Prioritise window screening to control malaria in Africa

Malaria Windows - MAIN
Mosquito-proofed windows. Suppression of malaria vector densities and human infection prevalence associated with scale-up of mosquito-proofed housing in Dar es Salaam, Tanzania. Copyright: Gerry Killeen

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  • In Tanzania, window screening cut malaria cases over a four-year period
  • Experts urge African policymakers to use window screening to control
  • But more funding and evidence are needed to aid adoption, says an expert

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[NAIROBI] Mosquito-proofed housing such as use of window screens to protect houses should be prioritised as a malaria control strategy in Sub-Saharan Africa to cut the spread of the disease, experts say.
Window screening, the covering of windows or roof space with a material which can allow air flow but prevent entry of insects such as mosquitoes inside houses, extends more physical protection than use of bed nets and  reduces exposure to indoor pollutants such as smoke and domestic chemical products, a study says.

“The findings of this study are strong enough to reduce the global burden of malaria.”

Gerry Killen, Ifakara Health Institute

The study, which included re-analyses of previously collected data on malaria cases in Dar es Salaam, Tanzania, found that increasing coverage of complete window screening was associated with reduced bites of mosquitoes, resulting in malaria cases decline from 28 per cent in 2004 to less than two per cent four years later.
“The findings of this study are strong enough to reduce the global burden of malaria. Yes, it can certainly contribute to global efforts but will require participation of stakeholders at all levels in the public health, development and industrial sectors,” says Gerry Killeen, the lead author of the study and a resident guest scientist at the Ifakara Health Institute in Tanzania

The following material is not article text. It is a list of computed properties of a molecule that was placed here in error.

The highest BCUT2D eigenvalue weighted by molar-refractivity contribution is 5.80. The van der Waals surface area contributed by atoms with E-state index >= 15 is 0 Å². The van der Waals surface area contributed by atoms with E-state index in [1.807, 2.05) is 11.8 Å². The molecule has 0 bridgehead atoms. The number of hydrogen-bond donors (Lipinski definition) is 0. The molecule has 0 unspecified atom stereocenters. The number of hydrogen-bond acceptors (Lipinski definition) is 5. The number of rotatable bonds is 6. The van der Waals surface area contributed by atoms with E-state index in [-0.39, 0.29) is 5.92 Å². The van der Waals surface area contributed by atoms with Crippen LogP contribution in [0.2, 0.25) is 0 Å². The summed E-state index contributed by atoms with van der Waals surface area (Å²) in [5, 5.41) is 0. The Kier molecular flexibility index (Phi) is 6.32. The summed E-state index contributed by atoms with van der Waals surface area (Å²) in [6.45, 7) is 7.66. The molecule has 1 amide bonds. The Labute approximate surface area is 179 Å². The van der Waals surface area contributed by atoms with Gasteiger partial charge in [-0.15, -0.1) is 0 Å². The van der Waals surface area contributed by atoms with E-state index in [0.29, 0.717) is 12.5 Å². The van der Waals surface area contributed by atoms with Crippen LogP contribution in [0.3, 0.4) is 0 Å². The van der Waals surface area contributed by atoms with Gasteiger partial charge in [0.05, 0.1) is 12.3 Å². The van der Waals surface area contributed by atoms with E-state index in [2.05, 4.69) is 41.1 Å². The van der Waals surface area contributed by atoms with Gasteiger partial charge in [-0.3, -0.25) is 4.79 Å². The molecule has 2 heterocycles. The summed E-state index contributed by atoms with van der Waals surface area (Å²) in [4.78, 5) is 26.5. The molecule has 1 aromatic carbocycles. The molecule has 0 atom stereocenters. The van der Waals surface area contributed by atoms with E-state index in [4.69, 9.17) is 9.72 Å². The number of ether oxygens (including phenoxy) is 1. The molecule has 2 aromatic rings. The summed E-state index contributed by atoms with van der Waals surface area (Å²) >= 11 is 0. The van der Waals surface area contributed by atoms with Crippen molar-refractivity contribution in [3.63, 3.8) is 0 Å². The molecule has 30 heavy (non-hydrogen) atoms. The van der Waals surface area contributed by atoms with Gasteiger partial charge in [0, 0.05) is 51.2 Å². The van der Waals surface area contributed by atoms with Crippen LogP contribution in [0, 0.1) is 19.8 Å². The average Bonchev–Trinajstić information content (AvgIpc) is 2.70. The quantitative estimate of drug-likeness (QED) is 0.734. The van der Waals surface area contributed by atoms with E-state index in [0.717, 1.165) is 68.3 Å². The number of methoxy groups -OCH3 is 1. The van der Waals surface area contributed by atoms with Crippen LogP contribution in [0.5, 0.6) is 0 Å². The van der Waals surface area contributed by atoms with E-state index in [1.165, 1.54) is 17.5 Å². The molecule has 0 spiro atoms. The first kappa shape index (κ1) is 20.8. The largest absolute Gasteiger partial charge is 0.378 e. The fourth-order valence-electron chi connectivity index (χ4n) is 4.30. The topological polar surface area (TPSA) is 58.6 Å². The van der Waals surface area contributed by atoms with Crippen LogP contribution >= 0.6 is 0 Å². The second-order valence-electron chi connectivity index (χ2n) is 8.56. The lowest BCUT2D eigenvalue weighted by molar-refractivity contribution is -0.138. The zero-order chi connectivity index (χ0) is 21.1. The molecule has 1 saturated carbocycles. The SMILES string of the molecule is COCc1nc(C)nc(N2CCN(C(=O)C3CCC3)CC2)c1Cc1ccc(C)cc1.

According to Killeen, the study was originally designed to capture the effects of applying biological larvicides to mosquito larval habitats but they also monitored malaria infection burden and vector densities at the same time as this unplanned rise in window screening occurred, thus helping to evaluate the impact of window screening.

The study was published in the March issue of Lancet Planetary Health.
Kiambo Njagi, an entomologist at the Division of Malaria Control in Kenya, tells SciDev.Net that, “The study was properly designed and the results have proved that house screening is a good vector control intervention.
But Njagi, adds that that there is a need to conduct further studies to confirm that house screening cut malaria cases to help African policymakers to adopt it.
“If we start talking about house screening the way we talk about bed nets, countries in Sub-Saharan Africa may actually benefit. The window screening method will go a long way in supplementing bed nets which are commonly used in Sub-Saharan Africa,” Njagi says.

Some of the challenges faced are funding because of the fairly high cost of screening, according to Njagi, explaining that some additional evidence that this intervention will last for several years would be needed to convince policymakers.  
Andrew Githeko, chief research officer at the Kenya Medical Research Institute, says that using a long-lasting insecticide after window screening could help in malaria control.  
“It is expensive but human life is not cheap either,” Githeko says.  

This piece was produced by SciDev.Net’s Sub-Saharan Africa English desk.